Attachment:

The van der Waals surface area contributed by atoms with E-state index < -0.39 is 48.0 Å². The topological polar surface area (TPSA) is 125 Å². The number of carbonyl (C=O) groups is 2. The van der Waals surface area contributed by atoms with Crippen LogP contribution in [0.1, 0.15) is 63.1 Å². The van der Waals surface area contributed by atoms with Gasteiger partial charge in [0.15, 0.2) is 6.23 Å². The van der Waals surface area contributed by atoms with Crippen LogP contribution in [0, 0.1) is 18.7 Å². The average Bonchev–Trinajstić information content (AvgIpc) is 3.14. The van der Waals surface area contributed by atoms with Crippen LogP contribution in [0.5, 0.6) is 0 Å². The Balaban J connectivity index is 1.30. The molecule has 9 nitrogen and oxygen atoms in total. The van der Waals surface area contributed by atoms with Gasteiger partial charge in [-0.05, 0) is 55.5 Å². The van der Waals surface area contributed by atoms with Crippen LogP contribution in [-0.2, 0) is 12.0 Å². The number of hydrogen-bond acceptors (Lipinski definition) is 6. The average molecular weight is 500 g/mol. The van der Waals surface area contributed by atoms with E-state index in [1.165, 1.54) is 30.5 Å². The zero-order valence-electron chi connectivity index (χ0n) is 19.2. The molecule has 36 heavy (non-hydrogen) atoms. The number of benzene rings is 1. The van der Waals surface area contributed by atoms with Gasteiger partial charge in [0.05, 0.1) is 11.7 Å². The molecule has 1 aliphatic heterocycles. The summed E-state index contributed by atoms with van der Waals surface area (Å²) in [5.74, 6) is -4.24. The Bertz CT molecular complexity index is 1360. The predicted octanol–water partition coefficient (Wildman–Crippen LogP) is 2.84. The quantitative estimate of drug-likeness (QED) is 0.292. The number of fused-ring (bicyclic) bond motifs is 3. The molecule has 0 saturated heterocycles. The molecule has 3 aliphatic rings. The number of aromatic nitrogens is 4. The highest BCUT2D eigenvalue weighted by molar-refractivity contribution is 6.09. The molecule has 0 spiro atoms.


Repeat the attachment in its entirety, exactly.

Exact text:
The van der Waals surface area contributed by atoms with E-state index < -0.39 is 48.0 Å². The topological polar surface area (TPSA) is 125 Å². The number of carbonyl (C=O) groups is 2. The van der Waals surface area contributed by atoms with Crippen LogP contribution in [0.1, 0.15) is 63.1 Å². The van der Waals surface area contributed by atoms with Gasteiger partial charge in [0.15, 0.2) is 6.23 Å². The van der Waals surface area contributed by atoms with Crippen LogP contribution in [0, 0.1) is 18.7 Å². The average Bonchev–Trinajstić information content (AvgIpc) is 3.14. The van der Waals surface area contributed by atoms with Crippen LogP contribution in [0.5, 0.6) is 0 Å². The Balaban J connectivity index is 1.30. The molecule has 9 nitrogen and oxygen atoms in total. The van der Waals surface area contributed by atoms with Gasteiger partial charge in [-0.05, 0) is 55.5 Å². The van der Waals surface area contributed by atoms with Crippen LogP contribution in [-0.2, 0) is 12.0 Å². The number of hydrogen-bond acceptors (Lipinski definition) is 6. The average molecular weight is 500 g/mol. The van der Waals surface area contributed by atoms with E-state index in [1.165, 1.54) is 30.5 Å². The zero-order valence-electron chi connectivity index (χ0n) is 19.2. The molecule has 36 heavy (non-hydrogen) atoms. The number of benzene rings is 1. The van der Waals surface area contributed by atoms with Gasteiger partial charge in [0.05, 0.1) is 11.7 Å². The molecule has 1 aliphatic heterocycles. The summed E-state index contributed by atoms with van der Waals surface area (Å²) in [5.74, 6) is -4.24. The Bertz CT molecular complexity index is 1360. The predicted octanol–water partition coefficient (Wildman–Crippen LogP) is 2.84. The quantitative estimate of drug-likeness (QED) is 0.292. The number of fused-ring (bicyclic) bond motifs is 3. The molecule has 0 saturated heterocycles. The molecule has 3 aliphatic rings. The number of aromatic nitrogens is 4. The highest BCUT2D eigenvalue weighted by molar-refractivity contribution is 6.09. The molecule has 0 spiro atoms.